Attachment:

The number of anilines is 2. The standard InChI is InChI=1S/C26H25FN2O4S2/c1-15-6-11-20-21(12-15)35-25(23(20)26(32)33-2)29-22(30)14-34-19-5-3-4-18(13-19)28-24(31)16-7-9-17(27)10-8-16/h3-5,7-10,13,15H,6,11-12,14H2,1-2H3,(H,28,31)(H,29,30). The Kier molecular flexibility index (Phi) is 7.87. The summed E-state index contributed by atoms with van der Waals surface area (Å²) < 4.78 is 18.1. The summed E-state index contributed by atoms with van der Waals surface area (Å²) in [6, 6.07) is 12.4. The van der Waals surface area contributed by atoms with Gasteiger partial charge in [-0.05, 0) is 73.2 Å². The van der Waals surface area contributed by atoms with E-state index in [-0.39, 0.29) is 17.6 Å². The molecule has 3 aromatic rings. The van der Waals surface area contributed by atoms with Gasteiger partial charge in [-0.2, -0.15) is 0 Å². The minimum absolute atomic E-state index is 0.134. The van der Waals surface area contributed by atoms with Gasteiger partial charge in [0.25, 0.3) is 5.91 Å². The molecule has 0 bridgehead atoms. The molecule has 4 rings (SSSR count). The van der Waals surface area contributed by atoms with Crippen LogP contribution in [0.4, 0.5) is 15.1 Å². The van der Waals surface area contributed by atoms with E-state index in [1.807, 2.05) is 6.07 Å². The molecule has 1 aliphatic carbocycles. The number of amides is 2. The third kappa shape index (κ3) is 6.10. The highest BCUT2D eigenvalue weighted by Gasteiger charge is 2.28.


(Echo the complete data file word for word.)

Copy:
The number of anilines is 2. The standard InChI is InChI=1S/C26H25FN2O4S2/c1-15-6-11-20-21(12-15)35-25(23(20)26(32)33-2)29-22(30)14-34-19-5-3-4-18(13-19)28-24(31)16-7-9-17(27)10-8-16/h3-5,7-10,13,15H,6,11-12,14H2,1-2H3,(H,28,31)(H,29,30). The Kier molecular flexibility index (Phi) is 7.87. The summed E-state index contributed by atoms with van der Waals surface area (Å²) < 4.78 is 18.1. The summed E-state index contributed by atoms with van der Waals surface area (Å²) in [6, 6.07) is 12.4. The van der Waals surface area contributed by atoms with Gasteiger partial charge in [-0.05, 0) is 73.2 Å². The van der Waals surface area contributed by atoms with E-state index in [-0.39, 0.29) is 17.6 Å². The molecule has 3 aromatic rings. The van der Waals surface area contributed by atoms with Gasteiger partial charge in [-0.2, -0.15) is 0 Å². The minimum absolute atomic E-state index is 0.134. The van der Waals surface area contributed by atoms with Gasteiger partial charge in [0.25, 0.3) is 5.91 Å². The molecule has 0 bridgehead atoms. The molecule has 4 rings (SSSR count). The van der Waals surface area contributed by atoms with Crippen LogP contribution in [0.4, 0.5) is 15.1 Å². The van der Waals surface area contributed by atoms with E-state index in [1.807, 2.05) is 6.07 Å². The molecule has 1 aliphatic carbocycles. The number of amides is 2. The third kappa shape index (κ3) is 6.10. The highest BCUT2D eigenvalue weighted by Gasteiger charge is 2.28.